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The Art of Cartooning 

On Saturday morning at the Center for Cartoon Studies in White River Junction, kids aren't watching cartoons; they're drawing them.

The school is for grown-ups — including MFA-seeking ones — but its Cartoon Club is for kids. Taught by CCS faculty, students or alumni, each once-a-month session has a different theme.

On the first Saturday in March, a group of 18 kid-cartoonists were learning about the Japanese style of drawing called manga.

"The style dates back to 1814," explained Sam Carbaugh, lead instructor of the Cartoon Club, who is also a freelance cartoonist and CCS graduate. "Hokusai, known as the great-grandfather of Japanese cartooning, created wonderfully expressive, not hyperrealistic characters."

Fittingly, the word "manga" translates as "whimsical drawings." The self-portraits that many of the young students produced that morning showed them with star-shaped eyes or elfin ears. One student drew a family portrait depicting a mom with horns poking out from her hair and pointy teeth dripping with blood.

Unlike American comic books, manga narratives start at the back of the book and read right to left. Some panels are shaped like triangles and diamonds, allowing action and emotion to jump off the page. Remember Superman "ka-powing!" his way through the straight panels in old Marvel comic books? All that breakthrough action was manga-inspired.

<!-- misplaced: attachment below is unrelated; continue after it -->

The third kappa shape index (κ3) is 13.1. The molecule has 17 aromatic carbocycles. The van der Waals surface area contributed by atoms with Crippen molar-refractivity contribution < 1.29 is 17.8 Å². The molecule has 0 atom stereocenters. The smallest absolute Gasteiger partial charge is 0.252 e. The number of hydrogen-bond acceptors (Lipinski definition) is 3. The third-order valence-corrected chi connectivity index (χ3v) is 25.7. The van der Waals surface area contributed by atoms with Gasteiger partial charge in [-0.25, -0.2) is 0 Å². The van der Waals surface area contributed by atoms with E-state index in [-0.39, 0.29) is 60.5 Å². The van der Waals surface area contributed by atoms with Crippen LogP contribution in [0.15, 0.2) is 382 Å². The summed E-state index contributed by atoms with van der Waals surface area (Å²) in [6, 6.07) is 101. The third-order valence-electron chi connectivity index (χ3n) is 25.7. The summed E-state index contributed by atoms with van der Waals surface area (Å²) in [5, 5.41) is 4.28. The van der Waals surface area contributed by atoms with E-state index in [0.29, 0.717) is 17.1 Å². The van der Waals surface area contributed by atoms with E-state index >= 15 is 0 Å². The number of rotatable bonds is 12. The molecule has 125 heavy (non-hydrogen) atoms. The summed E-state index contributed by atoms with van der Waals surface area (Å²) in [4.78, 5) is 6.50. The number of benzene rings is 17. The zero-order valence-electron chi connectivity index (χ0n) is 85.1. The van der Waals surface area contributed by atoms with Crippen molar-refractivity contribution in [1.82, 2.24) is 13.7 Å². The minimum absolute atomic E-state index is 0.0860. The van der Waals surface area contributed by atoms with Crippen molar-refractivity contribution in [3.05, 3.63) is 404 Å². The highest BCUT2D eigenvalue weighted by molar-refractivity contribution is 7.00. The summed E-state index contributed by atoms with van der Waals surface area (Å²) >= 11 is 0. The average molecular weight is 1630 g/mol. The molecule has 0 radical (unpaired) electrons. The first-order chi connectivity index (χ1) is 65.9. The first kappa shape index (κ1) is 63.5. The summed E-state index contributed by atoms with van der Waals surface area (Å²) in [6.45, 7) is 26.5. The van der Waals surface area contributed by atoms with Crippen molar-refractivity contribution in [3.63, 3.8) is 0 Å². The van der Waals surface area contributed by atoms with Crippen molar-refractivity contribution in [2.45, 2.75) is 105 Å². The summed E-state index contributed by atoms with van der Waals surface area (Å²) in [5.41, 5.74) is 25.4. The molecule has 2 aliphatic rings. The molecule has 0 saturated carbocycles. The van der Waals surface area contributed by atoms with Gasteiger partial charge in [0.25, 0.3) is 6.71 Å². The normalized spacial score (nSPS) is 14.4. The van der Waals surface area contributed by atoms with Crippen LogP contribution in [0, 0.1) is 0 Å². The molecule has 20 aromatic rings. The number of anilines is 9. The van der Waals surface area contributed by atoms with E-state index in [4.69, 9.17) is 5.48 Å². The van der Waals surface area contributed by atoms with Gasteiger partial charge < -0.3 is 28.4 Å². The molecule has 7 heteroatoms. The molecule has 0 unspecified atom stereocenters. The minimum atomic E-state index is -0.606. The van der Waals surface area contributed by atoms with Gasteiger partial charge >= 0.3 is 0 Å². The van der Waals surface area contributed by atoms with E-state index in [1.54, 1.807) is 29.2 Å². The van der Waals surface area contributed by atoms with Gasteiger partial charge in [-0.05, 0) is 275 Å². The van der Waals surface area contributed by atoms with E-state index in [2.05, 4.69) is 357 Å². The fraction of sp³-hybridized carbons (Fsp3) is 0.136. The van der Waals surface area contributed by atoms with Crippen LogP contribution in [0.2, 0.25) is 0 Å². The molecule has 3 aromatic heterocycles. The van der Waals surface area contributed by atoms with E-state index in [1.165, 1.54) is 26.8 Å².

Manga tends to be fast moving and action packed, though its storytelling structure is similar to what you see in other types of literature. The narrative style Carbaugh teaches ties right in with what kids learn about writing in school: A story has three parts — a beginning, middle and end. He expected to see each in that day's final assignment.

"Create a story with movement," said Carbaugh. "Have any of you played soccer?" Several hands went up. "Draw it!" he enthused. "Show us action."

Eighteen heads bent in concentration and pencils flew across the page as students quickly sketched out a rough idea of their stories. Then they drew them on a three-paneled template, a format manageable for the 9- to 15-year-olds in the class.

During the 30-minute exercise, Carbaugh and other instructors walked around the room; on that particular day, there were eight instructors total, but three to five is the norm. They got down at eye level to examine the kids' art and ask about their stories. When they were funny, the teachers laughed out loud.

"It's a great way for kids to express what they are feeling," Carbaugh said of cartooning, noting how the art form lets children organize their thoughts on the page in a new way.

As if to illustrate his point, first-time cartoonist Anna Kate drew a close-up self-portrait that showed her heading a soccer ball right out of the panels. Score.

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